Simone de Gale’s Indian villa blends local and global

London-based architect Simone de Gale with Arshak Architects complete The Manjeri Residence, a contemporary Indian villa steeped in local references in the lush Kerala region

The Manjeri Residence hero exterior at night engulfed in foliage
(Image credit: Nathan)

London-based architect Simone de Gale with Indian practice Arshak Architects have just released The Manjeri Residence, their collaboration on the design of a contemporary home in India's green Kerala region. Fusing the values and characteristics of an Indian villa with the cosmopolitan feel of a contemporary London home, this project is both elegant and site-specific, modern but also rooted in the needs of its inhabitants. 

The residence, a commission by a local family, is a ‘modern interpretation of a traditional Indian home', explain the architects. Located on a lush, leafy site full of tropical planting and mature trees, the home feels engulfed in nature and architectural gardens. Inside, double-height spaces and a flowing sequence of living areas on the ground level – including a verandah, a dining area, a kitchen, an office area, family living space, guest rooms, bedrooms, and formal spaces– reflect this sense of organic openness that can be found outside and translate it into domestic space

hero shot of the central circulation space with jaali screens at The Manjeri Residence in India

(Image credit: Nathan)

‘The design of the home ensures striking views and enjoyment of nature throughout. The addition of two terraces on the first floor allows one to bask in sunlight and fresh air at any time, while looking down onto the main front yard,' explains the design team. 

A double-height ceiling and atrium at the heart of the home accomodates the central circulation space but also acts as an architectural feature, adding drama to the everyday. There, jaali screens (traditional, perforated brick wall structures) allow for the air and light to circulate and a puja space (a space for worship that is a signficant feature in Indian houses, say the architects) sits underneath a skylight.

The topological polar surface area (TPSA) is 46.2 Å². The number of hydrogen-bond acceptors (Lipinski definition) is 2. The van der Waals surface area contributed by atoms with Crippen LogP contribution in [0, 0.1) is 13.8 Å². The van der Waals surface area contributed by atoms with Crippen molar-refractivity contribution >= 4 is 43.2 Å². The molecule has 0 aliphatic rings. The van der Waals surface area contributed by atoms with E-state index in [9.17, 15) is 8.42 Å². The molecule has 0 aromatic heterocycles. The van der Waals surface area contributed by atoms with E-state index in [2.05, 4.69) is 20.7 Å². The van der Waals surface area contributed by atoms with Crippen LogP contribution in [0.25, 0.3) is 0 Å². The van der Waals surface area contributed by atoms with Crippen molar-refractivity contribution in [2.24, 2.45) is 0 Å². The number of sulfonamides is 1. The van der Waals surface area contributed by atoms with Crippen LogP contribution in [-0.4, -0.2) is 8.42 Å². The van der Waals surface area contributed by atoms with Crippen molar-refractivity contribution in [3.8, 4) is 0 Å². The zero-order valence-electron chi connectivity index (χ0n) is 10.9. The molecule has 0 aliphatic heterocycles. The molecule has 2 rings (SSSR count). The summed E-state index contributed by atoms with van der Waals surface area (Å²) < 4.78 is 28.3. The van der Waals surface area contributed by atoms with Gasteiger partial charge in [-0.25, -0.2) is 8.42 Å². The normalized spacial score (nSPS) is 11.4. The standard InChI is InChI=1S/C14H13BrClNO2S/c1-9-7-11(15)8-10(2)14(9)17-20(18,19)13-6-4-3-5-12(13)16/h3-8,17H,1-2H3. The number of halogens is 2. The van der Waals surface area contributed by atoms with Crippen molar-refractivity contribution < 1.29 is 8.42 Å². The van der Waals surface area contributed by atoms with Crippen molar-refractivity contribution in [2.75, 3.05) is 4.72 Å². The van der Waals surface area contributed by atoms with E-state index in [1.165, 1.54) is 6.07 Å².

Clean volumes and surfaces elsewhere keep things sharp and flexible, allowing the nature around this Indian villa to take centre stage. ‘This home fully integrates with its natural surroundings, creating an oasis in the middle of Manjeri,' say its creators.

The Manjeri Residence's main staircase with triple height and jaali walls

(Image credit: Nathan)

double height seating area at The Manjeri Residence

(Image credit: Nathan)

Elegant bedroom at The Manjeri Residence in India

(Image credit: Nathan)

main circulation space becomes a feature at The Manjeri Residence

(Image credit: Nathan)

open, flowing living areas at The Manjeri Residence

(Image credit: Nathan)

INFORMATION

simonedegale.com (opens in new tab)

Arshak Architects (opens in new tab)

Ellie Stathaki is the Architecture Editor at Wallpaper*. She trained as an architect at the Aristotle University of Thessaloniki in Greece and studied architectural history at the Bartlett in London. Now an established journalist, she has been a member of the Wallpaper* team since 2006, visiting buildings across the globe and interviewing leading architects such as Tadao Ando and Rem Koolhaas. Ellie has also taken part in judging panels, moderated events, curated shows and contributed in books, such as The Contemporary House (Thames & Hudson, 2018) and Glenn Sestig Architecture Diary (2020).

With contributions from